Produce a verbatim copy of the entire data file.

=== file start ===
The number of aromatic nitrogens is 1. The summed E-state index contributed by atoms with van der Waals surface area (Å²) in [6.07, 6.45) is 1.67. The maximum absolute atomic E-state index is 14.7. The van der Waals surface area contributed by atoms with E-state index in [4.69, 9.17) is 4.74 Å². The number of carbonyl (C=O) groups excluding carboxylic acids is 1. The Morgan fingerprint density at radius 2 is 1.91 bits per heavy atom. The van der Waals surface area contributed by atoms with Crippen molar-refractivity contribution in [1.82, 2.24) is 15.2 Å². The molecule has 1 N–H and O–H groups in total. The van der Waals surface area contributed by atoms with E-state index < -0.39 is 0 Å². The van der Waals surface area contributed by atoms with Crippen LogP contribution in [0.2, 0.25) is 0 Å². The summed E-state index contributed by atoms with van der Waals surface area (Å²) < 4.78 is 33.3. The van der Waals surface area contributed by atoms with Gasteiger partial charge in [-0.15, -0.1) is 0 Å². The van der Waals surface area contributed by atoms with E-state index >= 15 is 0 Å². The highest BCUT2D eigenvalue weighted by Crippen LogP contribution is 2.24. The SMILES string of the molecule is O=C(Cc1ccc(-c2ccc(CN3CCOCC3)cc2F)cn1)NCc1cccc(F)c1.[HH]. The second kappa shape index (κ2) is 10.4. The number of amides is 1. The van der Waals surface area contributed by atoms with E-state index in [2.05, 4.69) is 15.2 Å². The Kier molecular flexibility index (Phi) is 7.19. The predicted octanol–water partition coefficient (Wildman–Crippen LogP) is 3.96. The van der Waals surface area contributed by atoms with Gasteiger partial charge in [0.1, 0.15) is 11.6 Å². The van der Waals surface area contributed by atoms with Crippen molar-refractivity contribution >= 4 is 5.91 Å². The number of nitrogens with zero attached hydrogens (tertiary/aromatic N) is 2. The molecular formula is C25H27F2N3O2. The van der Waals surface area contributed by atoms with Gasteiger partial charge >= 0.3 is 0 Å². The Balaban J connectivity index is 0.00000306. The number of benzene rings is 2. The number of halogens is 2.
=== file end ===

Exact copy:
The number of aromatic nitrogens is 1. The summed E-state index contributed by atoms with van der Waals surface area (Å²) in [6.07, 6.45) is 1.67. The maximum absolute atomic E-state index is 14.7. The van der Waals surface area contributed by atoms with E-state index in [4.69, 9.17) is 4.74 Å². The number of carbonyl (C=O) groups excluding carboxylic acids is 1. The Morgan fingerprint density at radius 2 is 1.91 bits per heavy atom. The van der Waals surface area contributed by atoms with Crippen molar-refractivity contribution in [1.82, 2.24) is 15.2 Å². The molecule has 1 N–H and O–H groups in total. The van der Waals surface area contributed by atoms with E-state index < -0.39 is 0 Å². The van der Waals surface area contributed by atoms with Crippen LogP contribution in [0.2, 0.25) is 0 Å². The summed E-state index contributed by atoms with van der Waals surface area (Å²) < 4.78 is 33.3. The van der Waals surface area contributed by atoms with Gasteiger partial charge in [-0.15, -0.1) is 0 Å². The van der Waals surface area contributed by atoms with E-state index >= 15 is 0 Å². The highest BCUT2D eigenvalue weighted by Crippen LogP contribution is 2.24. The SMILES string of the molecule is O=C(Cc1ccc(-c2ccc(CN3CCOCC3)cc2F)cn1)NCc1cccc(F)c1.[HH]. The second kappa shape index (κ2) is 10.4. The number of amides is 1. The van der Waals surface area contributed by atoms with E-state index in [2.05, 4.69) is 15.2 Å². The Kier molecular flexibility index (Phi) is 7.19. The predicted octanol–water partition coefficient (Wildman–Crippen LogP) is 3.96. The van der Waals surface area contributed by atoms with Gasteiger partial charge in [0.1, 0.15) is 11.6 Å². The van der Waals surface area contributed by atoms with Crippen molar-refractivity contribution >= 4 is 5.91 Å². The number of nitrogens with zero attached hydrogens (tertiary/aromatic N) is 2. The molecular formula is C25H27F2N3O2. The van der Waals surface area contributed by atoms with Gasteiger partial charge >= 0.3 is 0 Å². The Balaban J connectivity index is 0.00000306. The number of benzene rings is 2. The number of halogens is 2.